By looking into data, the IMF authors reach the conclusion that the beneficial effects of such policies “appear to have been somewhat overplayed”. Indeed, instead of stimulating economic growth, those policies have resulted in decreasing output. Capital account liberalization has been much associated with financial instability (especially in the recipient countries), and fiscal cuts with increasing unemployment. Most importantly, such policies seem to lead to increasing economic inequality, which hurts the sustainability of economic growth in the long-run.
Fiscal consolidation and free capital flows have led to the trap that the world economy is now found: a sinking ship commonly referred to as “secular stagnation”. After almost a decade has passed since the financial crisis and advanced economies still have not engaged in fiscal stimulus despite the failure of the non-orthodox monetary policies on bringing about robust growth. Instead of having that money spent into the economy, banks and other private investors were just sitting on it – apparently not even negative interest rates managed to encourage lenders, showing the limits of monetary policy to generate growth and sustain employment.
Furthermore, in a world in which capital flows are free, high international liquidity was mostly drained by developing economies due to the high interest rate differentials. The increase in capital flows has a direct impact both on foreign reserve accumulation and exchange rates, which can have disruptive effects for developing countries hurting foreign trade competitiveness and risking a balance of payment crisis. In a case of increasing country’s indebtedness denominated in foreign currency, a change in the perception of international lenders might lead to either capital flood or capital flight.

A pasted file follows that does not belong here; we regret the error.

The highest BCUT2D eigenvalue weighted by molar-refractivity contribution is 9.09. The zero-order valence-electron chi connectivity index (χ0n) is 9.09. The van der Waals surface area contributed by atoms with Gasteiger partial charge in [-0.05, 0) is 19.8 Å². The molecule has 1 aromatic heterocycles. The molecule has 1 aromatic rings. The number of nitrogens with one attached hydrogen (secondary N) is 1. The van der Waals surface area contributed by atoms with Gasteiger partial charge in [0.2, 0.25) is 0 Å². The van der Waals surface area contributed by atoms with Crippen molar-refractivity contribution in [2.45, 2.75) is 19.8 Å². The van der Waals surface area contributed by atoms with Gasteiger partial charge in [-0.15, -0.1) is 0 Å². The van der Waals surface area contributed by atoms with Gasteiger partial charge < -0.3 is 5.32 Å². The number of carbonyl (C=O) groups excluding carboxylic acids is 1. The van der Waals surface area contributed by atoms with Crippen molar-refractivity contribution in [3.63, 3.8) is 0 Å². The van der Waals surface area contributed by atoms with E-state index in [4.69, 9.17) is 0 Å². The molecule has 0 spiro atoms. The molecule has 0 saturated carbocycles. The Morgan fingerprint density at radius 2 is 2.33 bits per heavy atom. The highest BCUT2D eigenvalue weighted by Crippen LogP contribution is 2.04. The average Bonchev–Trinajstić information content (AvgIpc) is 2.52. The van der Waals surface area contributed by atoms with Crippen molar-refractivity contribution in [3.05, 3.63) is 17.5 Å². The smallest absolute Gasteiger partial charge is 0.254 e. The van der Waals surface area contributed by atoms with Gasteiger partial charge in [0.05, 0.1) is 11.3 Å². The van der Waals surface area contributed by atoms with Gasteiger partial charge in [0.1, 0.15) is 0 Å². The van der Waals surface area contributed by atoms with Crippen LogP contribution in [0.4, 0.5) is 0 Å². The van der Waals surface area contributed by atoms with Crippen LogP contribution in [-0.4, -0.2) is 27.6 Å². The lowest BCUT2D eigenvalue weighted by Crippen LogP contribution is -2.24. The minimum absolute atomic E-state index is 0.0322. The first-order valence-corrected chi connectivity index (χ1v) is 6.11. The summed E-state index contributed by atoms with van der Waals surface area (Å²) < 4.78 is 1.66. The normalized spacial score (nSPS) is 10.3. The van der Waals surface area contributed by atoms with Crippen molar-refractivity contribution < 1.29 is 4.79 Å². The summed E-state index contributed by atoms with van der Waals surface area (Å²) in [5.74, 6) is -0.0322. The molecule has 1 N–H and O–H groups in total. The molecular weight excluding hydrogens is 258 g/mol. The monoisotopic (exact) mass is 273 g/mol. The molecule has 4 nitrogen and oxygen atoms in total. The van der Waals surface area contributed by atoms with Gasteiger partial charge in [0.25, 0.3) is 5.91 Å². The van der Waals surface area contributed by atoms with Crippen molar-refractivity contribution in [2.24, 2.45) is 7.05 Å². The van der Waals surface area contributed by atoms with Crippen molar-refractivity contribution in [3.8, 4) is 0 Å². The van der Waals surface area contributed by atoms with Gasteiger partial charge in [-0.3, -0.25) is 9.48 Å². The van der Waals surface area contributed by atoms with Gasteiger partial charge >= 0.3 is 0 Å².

This deserves special attention in the current state of the world economy. The US has not yet reached the levels of inflation that it aims (despite the plan to continue the interest rate hikes), China is going through a downturn and a restructuring of its economy towards a consumer-based one, Europe is in the brink of dismantling, and Latin America is struggling both politically and economically (with Brazil as one of the protagonists). The drop in global trade and the reverse in money flows can bring about an obstacle to the ability of developing countries to obtain foreign exchange, and thus to meet their foreign debt commitments.
With decreasing global demand and a lack of willingness to make use of fiscal stimuli, the burden of the adjustment during this sluggish riptide is the employment level. In a report from January, the International Labour Organization (ILO) estimated that world unemployment is likely to reach 200.5 million in 2017, an increase of 3.4 million new jobless people within this and the next year, with the developing and emerging economies in Latin America, Asia and Africa taking the worst impact, plummeting along with commodity prices.